8:26 AM – Talking to moms. Drinking coffees. Listening to Coltrane. Prepping for road trip with my pug-dog. There is only Sabbath here.
“And I had the intentions of reading many other books besides.” – Nick Carraway, narrator of The Great Gatsby
The wife and I each read The Great Gatsby again this past week. It had been years for either of us, and we read Gatsby out of mutual interest in the film and our own fuzzy memories. Before we scavenged out our old Scribner copy, we shared our memories of the language, the parties, Daisy’s vapidness and Gatsby’s mystery, but we remembered little else. Suddenly, the book entered most of our conversations. Again there was the language. Again the parties and Daisy and Gatsby. But now there was much more. Things we did not remember from a decade’s pass between readings.
Like Nick’s naivety, his wide-eyed school-boy notion to conquer the world through books: an outlook possessed before tasting life’s salty skin at parties near whisky and music and broken noses. Nick, the innocent interpreter of perverse wealth, the last remaining Victorian seeing the poetry in people’s motions and motives, weighing the raging sexuality of both Jay Gatsby and Jordan Baker as equally inviting. Only Nick Carraway could see the purity of Gatsby’s hope to fulfill self-determined divinity.
And the story of America. Not just the framework of the roaring twenties, but America. The confusion of integration and immigration, all that mucking about without invitation or purpose. The Rise of the Colored Empire and old verses new money. I wondered more than once if Nick was talking about Gatsby’s Long Island or the influx of nations at Ellis Island:
I believe that on the first night I went to Gatsby’s house I was one of the few guests who had actually been invited. People were not invited – they went there. They got into automobiles which bore them out to Long Island, and somehow they ended up at Gatsby’s door. Once there they were introduced by somebody who knew Gatsby, and after that they conducted themselves according to the rules of behavior associated with amusement parks. Sometimes they came and went without having met Gatsby at all, came for the party with a simplicity of heart that was its own ticket of admission.
The book is as much epic poetry as it is a novel, electrically charged with large characters and the eyes of God and mythic proportions titillating everything from the purchase of a puppy to so many beautiful shirts. I wanted to re-read it immediately, and, in fact, I re-read the first chapter after the last to feel the circular pull of it, of those damn sentences and descriptions – People disappeared, reappeared, made plans to go somewhere, and then lost each other, searched for each other, found each other a few feet away – in which Fitzgerald tapped a singular inspired vein, one he never found vibrant again. It’s no wonder he drank himself underneath.
Baz Lurhmann’s film succeeds and fails in equally awkward and glorious degrees. Successfully, Lurhmann captures the superficial, vacant roar of that decade and those people by creating a film that also feels superficially vacant. The flashy cameras, layered imagery, popping colors, and anachronistic hip-hop soundtrack speak more to Lurhmann’s own Gatsby-ish self-importance than to Fitzgerald’s source. Cinematically, everything in the narrative before Daisy’s tea at Nick’s cottage and after Myrtle’s demise is a chest-beating wash. If these bookended scenes are all the critics endured, then I understand their distain.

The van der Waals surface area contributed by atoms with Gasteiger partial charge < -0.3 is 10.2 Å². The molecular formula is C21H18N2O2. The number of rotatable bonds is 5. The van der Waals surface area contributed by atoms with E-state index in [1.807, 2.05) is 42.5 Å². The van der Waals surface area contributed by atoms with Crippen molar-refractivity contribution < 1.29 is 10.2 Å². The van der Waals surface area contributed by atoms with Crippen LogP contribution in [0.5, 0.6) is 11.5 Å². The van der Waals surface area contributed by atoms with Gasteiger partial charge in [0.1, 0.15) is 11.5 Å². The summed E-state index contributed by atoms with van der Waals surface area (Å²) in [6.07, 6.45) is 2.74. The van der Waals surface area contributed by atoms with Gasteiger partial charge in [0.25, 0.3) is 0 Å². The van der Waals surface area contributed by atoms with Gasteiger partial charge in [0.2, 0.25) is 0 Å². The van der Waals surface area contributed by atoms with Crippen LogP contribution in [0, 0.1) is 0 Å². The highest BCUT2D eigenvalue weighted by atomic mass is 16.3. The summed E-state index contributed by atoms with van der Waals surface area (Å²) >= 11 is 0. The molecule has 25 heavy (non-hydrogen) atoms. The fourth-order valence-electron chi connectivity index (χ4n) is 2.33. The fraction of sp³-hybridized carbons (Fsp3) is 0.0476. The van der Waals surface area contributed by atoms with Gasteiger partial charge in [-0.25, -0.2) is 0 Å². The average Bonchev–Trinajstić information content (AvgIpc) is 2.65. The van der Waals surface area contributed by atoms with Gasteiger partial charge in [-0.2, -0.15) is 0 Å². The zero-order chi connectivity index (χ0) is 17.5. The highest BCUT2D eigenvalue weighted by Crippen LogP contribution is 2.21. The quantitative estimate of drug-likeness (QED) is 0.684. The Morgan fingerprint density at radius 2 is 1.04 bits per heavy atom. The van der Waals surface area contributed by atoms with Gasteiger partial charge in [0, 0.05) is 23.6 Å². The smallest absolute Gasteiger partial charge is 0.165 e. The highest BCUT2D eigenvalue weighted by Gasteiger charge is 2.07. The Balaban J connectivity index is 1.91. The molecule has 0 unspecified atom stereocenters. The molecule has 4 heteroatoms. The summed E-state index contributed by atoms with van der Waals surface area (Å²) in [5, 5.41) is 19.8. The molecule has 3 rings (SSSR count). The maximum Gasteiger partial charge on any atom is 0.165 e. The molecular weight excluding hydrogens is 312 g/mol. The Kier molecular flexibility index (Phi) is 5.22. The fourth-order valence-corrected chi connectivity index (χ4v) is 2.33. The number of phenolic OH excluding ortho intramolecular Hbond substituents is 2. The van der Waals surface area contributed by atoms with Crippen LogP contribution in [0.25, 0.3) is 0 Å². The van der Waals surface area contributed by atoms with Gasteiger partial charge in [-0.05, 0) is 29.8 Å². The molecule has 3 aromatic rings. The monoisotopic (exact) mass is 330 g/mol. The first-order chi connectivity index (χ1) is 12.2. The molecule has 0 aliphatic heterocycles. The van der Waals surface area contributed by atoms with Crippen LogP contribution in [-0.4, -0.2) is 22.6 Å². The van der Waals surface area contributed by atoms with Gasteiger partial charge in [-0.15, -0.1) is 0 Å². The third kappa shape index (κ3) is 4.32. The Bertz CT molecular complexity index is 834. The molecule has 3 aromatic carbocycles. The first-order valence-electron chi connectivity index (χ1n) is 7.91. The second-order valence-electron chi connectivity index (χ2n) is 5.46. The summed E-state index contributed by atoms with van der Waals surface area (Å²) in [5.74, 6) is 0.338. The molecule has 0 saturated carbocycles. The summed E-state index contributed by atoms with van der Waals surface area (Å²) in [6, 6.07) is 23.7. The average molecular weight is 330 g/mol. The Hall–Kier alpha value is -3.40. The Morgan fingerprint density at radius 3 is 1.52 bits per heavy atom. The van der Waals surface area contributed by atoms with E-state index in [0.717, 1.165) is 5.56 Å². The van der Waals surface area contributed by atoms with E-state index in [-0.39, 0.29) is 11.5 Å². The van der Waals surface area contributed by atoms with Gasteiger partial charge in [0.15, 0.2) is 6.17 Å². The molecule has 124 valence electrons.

But Lurhmann’s film works when and where it needs most. As mentioned, everything between Daisy’s tea and Myrtle’s loss – basically, the heart of the story – is essentially Fitzgerald’s Gatsby. All the humor and awkwardness Fitzgerald wrote into his pages finally found place in film, which is as much credit to the cast as the direction. Surprisingly, Tobey Maguire’s Nick Carraway almost overshadowed Leonardo DiCaprio’s Jay Gatsby until the final hotel room scene when Tom Buchanan (Joel Edgerton) pushes Gatsby to a brink that reveals the difference between old and new money. Prior to this point, DiCaprio’s performance is reserved and cool, as handsome and flawless as Jay Gatsby’s library of real books. And Carey Mulligan’s Daisy is irresistible and slightly despicable, so much that you simultaneously want to run away with her and push her in front of your Westward fleeing car.
Still, Lurhmann’s truest success was in his reading of many difficult passages. He brought a childlike interpretation to Gatsby’s throwing the shirts and an utter speechlessness to Daisy’s weeping on them. He explored Jay Gatsby’s silent, hidden crookedness in ways that shined light on Wolfsheim and those pesky party time phone calls. And he showed us in Gatsby what Tom wanted to reveal to Daisy all along. Fitzgerald offered scant but sufficient detail for readers, opening keyholes rather than windows into his story. Lurhmann and associates read between the lines and gave us interpretive probabilities authentic enough to drive us back to our own copies of The Great Gatsby. For this reason alone, the film succeeds more than fails.
- Fitzgerald’s book – 5 required readings out of 5
- Lurhmann’s film – 3 perfectly placed Lana Del Ray vocals out of 5